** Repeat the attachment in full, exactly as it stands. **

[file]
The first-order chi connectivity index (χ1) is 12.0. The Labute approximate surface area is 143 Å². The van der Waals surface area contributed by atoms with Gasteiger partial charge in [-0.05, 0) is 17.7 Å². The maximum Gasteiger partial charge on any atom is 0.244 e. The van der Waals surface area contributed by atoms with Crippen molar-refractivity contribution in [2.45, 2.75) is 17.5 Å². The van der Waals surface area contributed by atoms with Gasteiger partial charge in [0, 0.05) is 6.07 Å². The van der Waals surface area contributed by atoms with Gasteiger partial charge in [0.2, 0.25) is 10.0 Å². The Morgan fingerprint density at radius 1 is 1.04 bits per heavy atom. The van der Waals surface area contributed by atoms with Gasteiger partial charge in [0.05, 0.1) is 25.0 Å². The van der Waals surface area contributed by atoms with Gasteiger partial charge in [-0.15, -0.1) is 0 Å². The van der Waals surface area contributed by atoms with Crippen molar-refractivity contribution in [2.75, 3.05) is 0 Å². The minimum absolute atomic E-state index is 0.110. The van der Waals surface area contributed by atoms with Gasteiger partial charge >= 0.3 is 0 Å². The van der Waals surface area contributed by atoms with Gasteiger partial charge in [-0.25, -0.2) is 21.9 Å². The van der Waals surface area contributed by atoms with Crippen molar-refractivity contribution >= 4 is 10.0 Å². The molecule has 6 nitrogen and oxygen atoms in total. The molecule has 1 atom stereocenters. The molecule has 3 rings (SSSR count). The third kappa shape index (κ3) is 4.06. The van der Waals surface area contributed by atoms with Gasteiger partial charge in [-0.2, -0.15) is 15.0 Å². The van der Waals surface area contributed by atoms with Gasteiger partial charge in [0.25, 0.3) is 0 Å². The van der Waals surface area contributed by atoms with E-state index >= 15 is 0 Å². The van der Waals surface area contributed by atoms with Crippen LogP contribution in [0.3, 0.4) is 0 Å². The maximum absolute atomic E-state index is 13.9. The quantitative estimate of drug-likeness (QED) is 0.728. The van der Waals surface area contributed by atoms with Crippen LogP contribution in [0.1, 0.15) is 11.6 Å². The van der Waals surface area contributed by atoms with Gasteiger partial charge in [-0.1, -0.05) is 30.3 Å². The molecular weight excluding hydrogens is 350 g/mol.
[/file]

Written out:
The first-order chi connectivity index (χ1) is 12.0. The Labute approximate surface area is 143 Å². The van der Waals surface area contributed by atoms with Gasteiger partial charge in [-0.05, 0) is 17.7 Å². The maximum Gasteiger partial charge on any atom is 0.244 e. The van der Waals surface area contributed by atoms with Crippen molar-refractivity contribution in [2.45, 2.75) is 17.5 Å². The van der Waals surface area contributed by atoms with Gasteiger partial charge in [0, 0.05) is 6.07 Å². The van der Waals surface area contributed by atoms with Gasteiger partial charge in [0.2, 0.25) is 10.0 Å². The Morgan fingerprint density at radius 1 is 1.04 bits per heavy atom. The van der Waals surface area contributed by atoms with Gasteiger partial charge in [0.05, 0.1) is 25.0 Å². The van der Waals surface area contributed by atoms with Gasteiger partial charge in [-0.15, -0.1) is 0 Å². The van der Waals surface area contributed by atoms with Crippen molar-refractivity contribution in [2.75, 3.05) is 0 Å². The minimum absolute atomic E-state index is 0.110. The van der Waals surface area contributed by atoms with Gasteiger partial charge >= 0.3 is 0 Å². The van der Waals surface area contributed by atoms with Gasteiger partial charge in [-0.25, -0.2) is 21.9 Å². The van der Waals surface area contributed by atoms with Crippen molar-refractivity contribution >= 4 is 10.0 Å². The molecule has 6 nitrogen and oxygen atoms in total. The molecule has 1 atom stereocenters. The molecule has 3 rings (SSSR count). The third kappa shape index (κ3) is 4.06. The van der Waals surface area contributed by atoms with Gasteiger partial charge in [-0.2, -0.15) is 15.0 Å². The van der Waals surface area contributed by atoms with Gasteiger partial charge in [0.25, 0.3) is 0 Å². The van der Waals surface area contributed by atoms with E-state index >= 15 is 0 Å². The van der Waals surface area contributed by atoms with Crippen LogP contribution in [0.3, 0.4) is 0 Å². The maximum absolute atomic E-state index is 13.9. The quantitative estimate of drug-likeness (QED) is 0.728. The van der Waals surface area contributed by atoms with Crippen LogP contribution in [0.1, 0.15) is 11.6 Å². The van der Waals surface area contributed by atoms with Gasteiger partial charge in [-0.1, -0.05) is 30.3 Å². The molecular weight excluding hydrogens is 350 g/mol.